25 June 2012

Surging Social Media: Finding the Golden Info-Nugget

If you haven't heard of the Blogosphere, Twitterverse, and of course we can't forget the less-catchy moniker, but still ever popular Facebook, then this is not the post for you.

 For those of you who have heard/use them you know how powerful the impact of social media can be: highlighting information instantly & across many traditional boundaries.  It can take less than a day for something to start "Trending" on Twitter, a page or post to receive hundreds of thousands of "Likes", or for a relatively unknown Blog to become an international hit. A recent example was the KONY 2012 video campaign which first surfaced in March of this year an in less than a month had 86 million views on YouTube alone.  To say the power of social media is incredible is an understatement.  That's not to say it's all useful, truthful, or even of any quality but surely in just under 350 million tweets per day there has to be some golden nuggets of quality information, but I'll get to that in a moment.  Though health and health care may not 'Trend' as easily as some other topics it would nevertheless be wonderful if there was a way to discover at least some of the health information being written out there in the social mediasphere.

Enter the people from the TRIP database (a clinical search engine) who are attempting to do just that with their tool "Blitter" (or at least in part).  Blitter defines itself as "a clinical search engine with content highlighted by clinicians who blog or tweet" and that "If they think it's important enough to comment on, we consider it great content".  The tool is is a simple search bar where the user can type in the topic/subject of interest and hope for returned content!  The resource includes a list of contributors and the creators have defined a basic criteria for 'following' these contributors: 1) they are blogging or tweeting on clinical content 2) there is no obvious conflict of interest.  Though it's great to have criteria it should be noted that this is a very broad set.

Though most who are active in social media and health care know to take the output of these tools with a grain of salt it nevertheless is worth mentioning the dangers of taking personalized tweets and blogs at face value.  That's the beauty of the blog and tweet: people like me can have a voice to a larger audience; nevertheless, they are by no means peer-reviewed or subject to quality controls!  There is of course a time and a place where these items are useful, and if nothing else may alert one to a piece of information they may otherwise not have known about:  in the world of information it's always good to collect a range and then assess.  Blitter is one new tool to use when collecting!  The creators also make clear on the website that it is an experimental approach and welcome any feedback.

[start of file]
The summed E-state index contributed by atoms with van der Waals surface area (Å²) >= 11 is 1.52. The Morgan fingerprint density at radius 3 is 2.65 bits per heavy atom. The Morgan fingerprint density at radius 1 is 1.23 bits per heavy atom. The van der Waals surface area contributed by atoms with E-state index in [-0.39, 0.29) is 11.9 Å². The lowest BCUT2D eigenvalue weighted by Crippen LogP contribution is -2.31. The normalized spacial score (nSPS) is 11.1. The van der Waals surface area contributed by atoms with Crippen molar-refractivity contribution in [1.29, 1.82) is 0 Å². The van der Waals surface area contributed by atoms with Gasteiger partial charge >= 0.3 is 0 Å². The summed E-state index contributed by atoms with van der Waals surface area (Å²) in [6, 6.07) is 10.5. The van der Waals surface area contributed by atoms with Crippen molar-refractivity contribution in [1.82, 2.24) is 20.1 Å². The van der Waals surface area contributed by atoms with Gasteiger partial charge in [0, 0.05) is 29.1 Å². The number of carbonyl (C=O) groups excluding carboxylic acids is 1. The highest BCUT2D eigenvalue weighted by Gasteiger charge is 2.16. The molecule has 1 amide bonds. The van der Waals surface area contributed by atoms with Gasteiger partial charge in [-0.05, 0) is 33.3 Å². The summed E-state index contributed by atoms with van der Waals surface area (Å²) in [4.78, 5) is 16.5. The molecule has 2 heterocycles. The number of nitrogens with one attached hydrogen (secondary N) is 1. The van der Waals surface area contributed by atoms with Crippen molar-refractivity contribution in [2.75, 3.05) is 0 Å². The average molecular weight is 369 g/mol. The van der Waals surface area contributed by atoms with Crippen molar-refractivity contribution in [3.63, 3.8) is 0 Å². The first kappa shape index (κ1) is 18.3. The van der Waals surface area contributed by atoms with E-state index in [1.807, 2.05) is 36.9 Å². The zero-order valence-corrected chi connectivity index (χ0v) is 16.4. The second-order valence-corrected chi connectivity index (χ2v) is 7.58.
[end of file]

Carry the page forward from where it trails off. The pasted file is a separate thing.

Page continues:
Check it out today, and while you're at it, check out the parent org. TRIP!

11 June 2012

Caring for Culture: Relevent care for all

Growing up I thought I would never plant roots in Canada: I had the travel bug from a young age and craved adventure.  It wasn't until I left the country for a few years that I began to appreciate Canada for everything that it was instead of what it wasn't (e.g. warm 52 weeks of the year! :) )

Image taken from criticalmeasures.net (no endorsement of site)
I now happily live in Toronto in an 'ethnic' area and although the definition of such an area can be as broad as the cultural makeup in my neighborhood it's one of the things I love most about this city. I love the amalgamation of differences and relish learning about these as well as the similarities across cultures.  I like to think I'm a fairly aware and culturally sensitive person but I know that my knowledge is only the tip of the iceberg and likely have very little knowledge of the plethora of cultural nuances.  Working in healthcare inside AND outside of Toronto it is increasingly important to be mindful that there is no 'Excellent Healthcare' prescription for all and that being sensitive to the cultural differences in all aspects of care is increasingly a must.

If your health care facility has a Librarian on staff they help provide you with resources and advice on this topic, or for a specific aspect of care.  It's just as important to ensure the information you are accessing on this is high quality and trusted: for example suggesting a mental health intervention to some cultures may be frowned upon or misunderstood so it is important to ensure a good working knowledge these differences to ensure optimal care and respect. 

A great free resource available online is called Ethnomed where you can browse topics by culture, specific clinical topics or even patient education materials.  If you're looking to provide a patient or family member with some information you can also check the National Network of Libraries of Medicine for quality Consumer Health info in many languages (based in the US).  You can also try the NSW, Australian government site that breaks items down by language!

These resources are by no means all there is to culturally competent care but it's a good starting place to ensuring your patients and families are respected as well as informed about the care you're providing.